The Royals sit at 3-7, tied for last place in the American League Central. They're mired in a five-game losing streak, the last four of which have been before the fans at Kauffman. Some Royals' fans are irked that manager Ned Yost can't field a consistent lineup or that the bat never left Alex Gordon's shoulder with the bases loaded last night in a 3-2 loss. Others are doing the math and realizing that baseball is an endless season and arguing that we don't yet know what this team is capable of doing. The reality is that both camps are right: This is what .500 baseball looks like.
The oddsmakers in Las Vegas determined that Kansas City was a team on the upswing, predicting the Royals would have anywhere from 78.5 to 80.5 wins in 2012. That's a big improvement from the 71 wins in 2011 and a hair's breath away from the last winning season for the Royals, when they squeaked through at 83-79 in 2003.
The wait for a winning season has been too long, and as a result, we've forgotten what .500 looks like. It's the rotation looking dominant in the first two series while the position players look befuddled at the plate. It's the hitters finding their stroke only after the pitchers decide that they can't get out of the first inning. It's the winning run jogging across home plate because the second man to be hit by a pitch forced in one of the two runners already on base because of walks. It's a consistent failure to bring home the runner from third base with less than two outs. It's Luke Hochevar getting drilled by a line drive off the bat of Carlos Santana (the Indians player, not the guitarist). It's Mitch Maier throwing a scoreless ninth with fastballs slower than Jamie Moyer's change-up.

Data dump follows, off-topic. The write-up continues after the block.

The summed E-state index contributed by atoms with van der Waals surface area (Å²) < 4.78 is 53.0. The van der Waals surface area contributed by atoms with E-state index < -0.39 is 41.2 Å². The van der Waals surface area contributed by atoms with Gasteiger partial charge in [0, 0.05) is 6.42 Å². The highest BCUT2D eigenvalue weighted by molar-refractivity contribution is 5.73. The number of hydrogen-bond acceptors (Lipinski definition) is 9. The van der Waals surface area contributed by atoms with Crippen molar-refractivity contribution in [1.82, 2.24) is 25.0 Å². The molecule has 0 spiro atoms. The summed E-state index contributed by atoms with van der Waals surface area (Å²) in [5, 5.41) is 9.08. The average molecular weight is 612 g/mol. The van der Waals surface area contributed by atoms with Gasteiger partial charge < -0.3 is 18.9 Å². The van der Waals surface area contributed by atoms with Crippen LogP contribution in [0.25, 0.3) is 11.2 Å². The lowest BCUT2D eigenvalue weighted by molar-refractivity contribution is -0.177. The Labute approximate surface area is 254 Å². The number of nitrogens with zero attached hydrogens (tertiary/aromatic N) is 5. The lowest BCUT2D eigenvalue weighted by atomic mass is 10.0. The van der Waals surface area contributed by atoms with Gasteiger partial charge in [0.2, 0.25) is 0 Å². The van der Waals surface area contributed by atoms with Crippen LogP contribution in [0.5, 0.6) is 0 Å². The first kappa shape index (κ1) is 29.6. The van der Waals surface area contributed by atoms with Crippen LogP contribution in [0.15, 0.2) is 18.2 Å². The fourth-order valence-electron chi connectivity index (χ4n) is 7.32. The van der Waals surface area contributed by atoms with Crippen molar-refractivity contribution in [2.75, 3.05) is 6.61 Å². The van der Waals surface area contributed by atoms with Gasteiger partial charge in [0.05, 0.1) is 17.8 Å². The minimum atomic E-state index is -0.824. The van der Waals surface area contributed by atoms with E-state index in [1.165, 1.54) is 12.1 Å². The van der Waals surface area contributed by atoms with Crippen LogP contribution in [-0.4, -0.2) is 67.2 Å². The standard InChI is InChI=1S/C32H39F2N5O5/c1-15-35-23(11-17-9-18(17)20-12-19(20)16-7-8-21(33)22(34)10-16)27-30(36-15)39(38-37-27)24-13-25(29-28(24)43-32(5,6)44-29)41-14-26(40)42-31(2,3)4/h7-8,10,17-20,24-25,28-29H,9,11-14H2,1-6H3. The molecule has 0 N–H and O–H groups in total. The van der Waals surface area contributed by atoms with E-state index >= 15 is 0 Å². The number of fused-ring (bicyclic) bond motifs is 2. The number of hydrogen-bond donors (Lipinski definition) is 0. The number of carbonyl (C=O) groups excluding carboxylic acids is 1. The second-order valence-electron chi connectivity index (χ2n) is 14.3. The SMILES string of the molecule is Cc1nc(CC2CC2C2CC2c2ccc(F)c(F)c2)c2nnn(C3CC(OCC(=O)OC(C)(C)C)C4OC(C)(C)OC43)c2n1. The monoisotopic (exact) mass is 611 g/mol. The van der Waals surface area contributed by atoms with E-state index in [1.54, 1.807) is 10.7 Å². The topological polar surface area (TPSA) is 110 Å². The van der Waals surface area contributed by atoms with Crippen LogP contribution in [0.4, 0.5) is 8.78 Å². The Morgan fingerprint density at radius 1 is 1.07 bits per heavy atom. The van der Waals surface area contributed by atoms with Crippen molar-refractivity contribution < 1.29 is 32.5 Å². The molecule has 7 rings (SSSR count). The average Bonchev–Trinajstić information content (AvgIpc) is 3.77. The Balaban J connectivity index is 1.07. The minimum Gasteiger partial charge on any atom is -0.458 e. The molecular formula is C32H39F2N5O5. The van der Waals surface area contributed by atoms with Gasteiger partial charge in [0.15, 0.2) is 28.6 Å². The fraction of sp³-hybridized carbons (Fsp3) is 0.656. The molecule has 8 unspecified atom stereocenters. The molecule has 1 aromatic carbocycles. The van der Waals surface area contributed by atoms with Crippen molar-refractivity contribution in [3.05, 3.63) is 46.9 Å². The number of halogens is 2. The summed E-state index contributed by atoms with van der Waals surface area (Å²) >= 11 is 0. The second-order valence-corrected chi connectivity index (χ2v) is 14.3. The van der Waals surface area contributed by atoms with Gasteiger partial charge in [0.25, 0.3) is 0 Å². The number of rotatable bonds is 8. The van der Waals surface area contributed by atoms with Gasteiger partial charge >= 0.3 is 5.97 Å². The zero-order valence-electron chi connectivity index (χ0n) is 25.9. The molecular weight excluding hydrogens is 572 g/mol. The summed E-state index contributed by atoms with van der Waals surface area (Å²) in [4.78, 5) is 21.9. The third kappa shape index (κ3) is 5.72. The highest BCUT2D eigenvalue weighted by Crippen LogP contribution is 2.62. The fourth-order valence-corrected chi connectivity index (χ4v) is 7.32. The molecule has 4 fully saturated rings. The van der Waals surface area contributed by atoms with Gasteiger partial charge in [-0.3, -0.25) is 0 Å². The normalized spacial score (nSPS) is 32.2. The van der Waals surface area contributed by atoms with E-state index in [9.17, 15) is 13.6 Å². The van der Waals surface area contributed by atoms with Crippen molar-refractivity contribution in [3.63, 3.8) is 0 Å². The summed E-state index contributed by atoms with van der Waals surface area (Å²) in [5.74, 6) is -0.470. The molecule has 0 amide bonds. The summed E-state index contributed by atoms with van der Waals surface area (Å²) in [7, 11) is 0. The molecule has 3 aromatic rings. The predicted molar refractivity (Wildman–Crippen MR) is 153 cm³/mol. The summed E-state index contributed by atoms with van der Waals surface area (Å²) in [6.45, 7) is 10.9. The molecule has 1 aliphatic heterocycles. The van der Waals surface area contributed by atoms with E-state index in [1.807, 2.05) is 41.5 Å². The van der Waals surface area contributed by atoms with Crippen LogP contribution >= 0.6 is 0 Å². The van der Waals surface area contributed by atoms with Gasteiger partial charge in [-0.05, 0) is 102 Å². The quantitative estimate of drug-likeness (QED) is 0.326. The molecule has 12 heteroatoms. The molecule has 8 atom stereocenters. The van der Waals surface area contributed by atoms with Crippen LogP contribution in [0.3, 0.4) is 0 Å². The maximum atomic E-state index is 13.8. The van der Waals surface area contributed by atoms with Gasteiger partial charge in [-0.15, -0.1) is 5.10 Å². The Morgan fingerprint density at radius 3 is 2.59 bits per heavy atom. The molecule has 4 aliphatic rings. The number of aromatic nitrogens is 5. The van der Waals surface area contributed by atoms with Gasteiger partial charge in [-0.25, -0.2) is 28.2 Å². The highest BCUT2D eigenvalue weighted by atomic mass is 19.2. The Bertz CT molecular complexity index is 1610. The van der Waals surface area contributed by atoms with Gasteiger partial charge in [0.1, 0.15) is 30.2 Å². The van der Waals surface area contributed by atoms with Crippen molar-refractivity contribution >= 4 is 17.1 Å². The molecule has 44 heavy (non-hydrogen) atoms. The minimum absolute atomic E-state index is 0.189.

So .500 baseball isn't bad - it's just full of swings. And misses. Fluky things are going to keep happening. Until the Royals show that they're capable of being consistently bad or good, the fans should accept that this is the current reality of baseball in Kansas City. Otherwise, it's like arguing with a toddler. You'll get real worked up over an argument you can't win.